Duncan: I originally started, in another band, with drummer Pharaoh Russell and bassist Jerelle Jacobs – and as we always arrived for rehearsal before the other guys, we’d enjoy playing standards together. I then put on a Monday night gig in Kingston (where I lived), which became a regular slot, and we started to write our own stuff to play – that was the start of the band, really. But then Pharaoh moved out of the country and Jerelle became very busy. I’d known Max from school and met Eric on gigs, so it built from there. As a trio of sax, bass and drums, we relished the space, enjoying the rhythmic side of improvising and the responsive dialogue with Eric’s drums and percussion.

Max: We’d also been listening to a lot of sax-based trio albums, including Kenny Garrett’s Triology and Sonny Rollins, so it felt like a familiar sound world to us.

LJN: Why the name Partikel?

Duncan: The original band I was in with Pharaoh and Jerelle was called ‘Artikel’ and we became part of that, so… ‘Partikel’!

LJN: How did the decision come about to augment the trio with a string quartet for this third album? Did you always have violinist Benet McLean in mind?

Max: We were discussing what we might do, rather than just another trio album. And Wayne Shorter’s ‘Without a Net’ had just been released, where he plays with a wind quintet on ‘Pegasus’ – to us, that was such an incredible sound. We wanted to keep the chordless aspect of our playing, though with a string quartet there’s also the advantage of implied chords and harmonies.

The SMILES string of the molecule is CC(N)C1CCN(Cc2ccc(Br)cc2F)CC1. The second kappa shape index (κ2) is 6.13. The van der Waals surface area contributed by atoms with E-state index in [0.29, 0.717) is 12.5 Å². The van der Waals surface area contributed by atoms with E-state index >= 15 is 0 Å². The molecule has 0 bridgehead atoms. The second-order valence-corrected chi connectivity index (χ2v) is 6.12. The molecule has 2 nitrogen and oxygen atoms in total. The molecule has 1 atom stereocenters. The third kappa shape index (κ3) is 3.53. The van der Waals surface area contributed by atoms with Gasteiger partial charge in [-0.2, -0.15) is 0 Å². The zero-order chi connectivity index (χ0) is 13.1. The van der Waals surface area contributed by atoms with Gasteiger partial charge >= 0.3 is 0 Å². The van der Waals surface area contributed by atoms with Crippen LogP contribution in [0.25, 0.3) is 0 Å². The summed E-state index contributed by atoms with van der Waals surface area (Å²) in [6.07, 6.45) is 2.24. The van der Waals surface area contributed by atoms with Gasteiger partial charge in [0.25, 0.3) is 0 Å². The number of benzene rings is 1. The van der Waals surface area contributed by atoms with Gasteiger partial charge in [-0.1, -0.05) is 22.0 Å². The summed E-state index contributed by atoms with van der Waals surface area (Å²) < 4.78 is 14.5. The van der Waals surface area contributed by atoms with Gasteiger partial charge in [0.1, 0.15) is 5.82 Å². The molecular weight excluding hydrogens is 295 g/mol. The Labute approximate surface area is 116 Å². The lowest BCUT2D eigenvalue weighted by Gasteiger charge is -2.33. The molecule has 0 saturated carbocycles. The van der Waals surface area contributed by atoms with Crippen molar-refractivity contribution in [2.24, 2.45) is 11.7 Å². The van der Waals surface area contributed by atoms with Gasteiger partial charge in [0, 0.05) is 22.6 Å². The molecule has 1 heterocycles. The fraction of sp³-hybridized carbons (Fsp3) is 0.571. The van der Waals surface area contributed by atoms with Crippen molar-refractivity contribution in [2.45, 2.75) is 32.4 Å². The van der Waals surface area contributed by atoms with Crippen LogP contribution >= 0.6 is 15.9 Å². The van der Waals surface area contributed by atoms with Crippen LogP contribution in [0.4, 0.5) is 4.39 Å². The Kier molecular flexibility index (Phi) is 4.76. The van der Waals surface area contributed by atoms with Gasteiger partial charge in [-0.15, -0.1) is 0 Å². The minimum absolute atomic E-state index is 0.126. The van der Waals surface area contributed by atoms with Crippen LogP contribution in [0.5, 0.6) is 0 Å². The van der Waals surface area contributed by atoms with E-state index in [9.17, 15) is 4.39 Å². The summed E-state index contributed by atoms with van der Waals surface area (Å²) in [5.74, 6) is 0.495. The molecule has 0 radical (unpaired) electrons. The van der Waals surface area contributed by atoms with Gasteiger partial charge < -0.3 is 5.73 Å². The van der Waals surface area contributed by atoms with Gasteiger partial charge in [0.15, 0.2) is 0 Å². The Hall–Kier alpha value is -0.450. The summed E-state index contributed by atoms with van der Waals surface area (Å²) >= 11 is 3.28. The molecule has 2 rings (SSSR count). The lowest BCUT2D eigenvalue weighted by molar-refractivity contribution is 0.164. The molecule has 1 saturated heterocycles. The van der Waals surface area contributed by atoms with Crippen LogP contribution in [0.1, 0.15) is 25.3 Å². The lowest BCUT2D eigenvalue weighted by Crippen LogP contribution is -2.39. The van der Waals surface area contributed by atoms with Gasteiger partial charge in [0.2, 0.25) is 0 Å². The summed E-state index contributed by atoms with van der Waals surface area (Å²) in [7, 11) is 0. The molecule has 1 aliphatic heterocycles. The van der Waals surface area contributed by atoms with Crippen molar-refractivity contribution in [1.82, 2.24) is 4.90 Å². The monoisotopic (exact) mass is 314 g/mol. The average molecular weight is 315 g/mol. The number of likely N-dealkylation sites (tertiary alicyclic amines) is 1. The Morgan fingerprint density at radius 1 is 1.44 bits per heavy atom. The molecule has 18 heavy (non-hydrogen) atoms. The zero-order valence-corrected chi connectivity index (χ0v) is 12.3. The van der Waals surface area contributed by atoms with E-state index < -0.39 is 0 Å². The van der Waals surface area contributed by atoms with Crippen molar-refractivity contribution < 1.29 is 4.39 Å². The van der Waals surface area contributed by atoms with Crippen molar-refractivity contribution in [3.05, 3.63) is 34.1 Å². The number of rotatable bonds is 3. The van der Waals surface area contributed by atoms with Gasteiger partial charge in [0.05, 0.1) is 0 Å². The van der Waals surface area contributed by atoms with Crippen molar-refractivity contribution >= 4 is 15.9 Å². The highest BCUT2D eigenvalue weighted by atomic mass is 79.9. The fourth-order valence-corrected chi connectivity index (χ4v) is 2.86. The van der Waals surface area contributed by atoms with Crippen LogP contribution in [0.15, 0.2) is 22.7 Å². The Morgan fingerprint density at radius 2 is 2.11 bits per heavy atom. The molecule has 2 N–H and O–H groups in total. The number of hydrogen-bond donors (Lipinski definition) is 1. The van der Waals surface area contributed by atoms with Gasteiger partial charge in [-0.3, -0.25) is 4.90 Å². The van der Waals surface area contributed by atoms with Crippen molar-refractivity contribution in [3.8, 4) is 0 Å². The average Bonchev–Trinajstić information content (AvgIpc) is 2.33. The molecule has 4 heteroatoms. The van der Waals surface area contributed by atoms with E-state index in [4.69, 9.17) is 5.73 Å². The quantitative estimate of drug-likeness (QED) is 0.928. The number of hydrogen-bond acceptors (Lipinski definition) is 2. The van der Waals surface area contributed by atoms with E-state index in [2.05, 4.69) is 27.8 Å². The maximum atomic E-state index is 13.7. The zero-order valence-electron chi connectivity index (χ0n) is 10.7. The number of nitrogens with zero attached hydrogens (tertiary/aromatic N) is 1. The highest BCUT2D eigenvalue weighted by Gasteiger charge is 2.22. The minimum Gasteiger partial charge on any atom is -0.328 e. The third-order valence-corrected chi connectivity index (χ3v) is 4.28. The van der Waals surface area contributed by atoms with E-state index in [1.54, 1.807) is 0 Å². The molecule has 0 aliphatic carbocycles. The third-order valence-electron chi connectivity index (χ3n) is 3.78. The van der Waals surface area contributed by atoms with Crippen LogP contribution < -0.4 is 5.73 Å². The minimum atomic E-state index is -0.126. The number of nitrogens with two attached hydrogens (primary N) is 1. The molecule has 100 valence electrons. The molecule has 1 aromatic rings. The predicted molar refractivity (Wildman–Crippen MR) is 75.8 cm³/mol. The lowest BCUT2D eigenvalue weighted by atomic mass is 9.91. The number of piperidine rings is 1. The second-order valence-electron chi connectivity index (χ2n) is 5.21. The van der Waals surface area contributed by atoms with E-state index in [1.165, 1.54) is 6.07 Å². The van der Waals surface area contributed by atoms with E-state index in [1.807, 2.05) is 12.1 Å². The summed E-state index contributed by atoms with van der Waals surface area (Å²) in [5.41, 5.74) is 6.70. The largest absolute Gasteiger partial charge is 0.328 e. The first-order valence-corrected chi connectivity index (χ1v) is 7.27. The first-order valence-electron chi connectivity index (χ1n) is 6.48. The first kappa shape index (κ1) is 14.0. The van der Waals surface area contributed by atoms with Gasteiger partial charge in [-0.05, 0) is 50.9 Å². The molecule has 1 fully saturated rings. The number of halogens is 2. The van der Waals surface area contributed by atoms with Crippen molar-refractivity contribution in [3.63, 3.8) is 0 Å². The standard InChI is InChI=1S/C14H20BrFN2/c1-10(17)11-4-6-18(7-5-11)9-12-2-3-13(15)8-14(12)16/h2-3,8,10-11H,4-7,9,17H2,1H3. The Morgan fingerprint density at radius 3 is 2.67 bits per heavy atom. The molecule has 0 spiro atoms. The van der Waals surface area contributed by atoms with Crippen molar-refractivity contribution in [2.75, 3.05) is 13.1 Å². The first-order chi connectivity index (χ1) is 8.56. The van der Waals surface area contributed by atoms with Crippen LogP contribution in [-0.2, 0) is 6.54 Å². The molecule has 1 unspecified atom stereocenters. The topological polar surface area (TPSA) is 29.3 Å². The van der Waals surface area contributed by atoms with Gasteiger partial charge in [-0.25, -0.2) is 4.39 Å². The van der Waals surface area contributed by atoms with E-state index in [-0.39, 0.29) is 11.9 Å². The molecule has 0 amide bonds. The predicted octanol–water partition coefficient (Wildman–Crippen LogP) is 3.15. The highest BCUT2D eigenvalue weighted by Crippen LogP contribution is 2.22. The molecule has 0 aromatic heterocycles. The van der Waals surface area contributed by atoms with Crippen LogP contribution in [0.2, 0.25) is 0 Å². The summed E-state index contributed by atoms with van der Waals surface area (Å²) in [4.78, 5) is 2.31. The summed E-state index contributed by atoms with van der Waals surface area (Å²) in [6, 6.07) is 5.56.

Duncan: We’d all known and played alongside Benet as a pianist, but had no idea he was a violinist. The first time we recorded this project, the arrangement with the original string quartet didn’t work out. So I rang Benet to see if you he knew of a quartet who could step in, as I knew he had a regular gig with a violinist, and he said, “Well, I’ll just do it”, and I thought he was joking! He put together the quartet heard on the album. And we really wanted them to be an integral part of the album from the start – conceived in the writing, and involved in the improvisations and rhythms.

LJN: Although the majority of the album’s material is credited to you, Duncan, there appears to be a democratic acceptance of improvisation, and responding to each other ‘in the moment’. Was this a conscious decision from the outset?

Duncan: The three of us have been playing together for such a long time now that it’s become a spontaneous feeling when we solo. So, although I’m writing the tunes, the guys have a massive input into how they sound, and Eric brings to it a lot of other experiences, including world rhythms. The gigs on the tour will either be Partikel plus Benet (as a quartet) or, as at Tuesday’s album launch, with all seven of us. So it’ll be interesting to see how it develops, live.

LJN: There seems to be greater energy, as well as freedom, in the new recording – not purely from the added density of four string players. What would you put that down to?

Eric: I would say there is greater contrast on this album – more moments of repose – which is partly due to the involvement of the strings.

Duncan: And the trio playing does feel more spontaneous, with more energy in the solo sections – we’ve continued to grow by playing together regularly in the three years since we recorded our last album.

LJN: Although you are performing as a septet for much of String Theory, you also speak of stripping back your music.

Duncan: Some of the original ideas in the writing didn’t end up that way – there were elements I would remove, as they didn’t seem to add anything in the live setting; and that was an effective process for us.

Eric: If you listen to some of the tracks on String Theory (for example, Seeking Shadows), I don’t think, a few years ago, we would have allowed ourselves to leave as much space, even in the busier pieces – but it helps the music to breathe.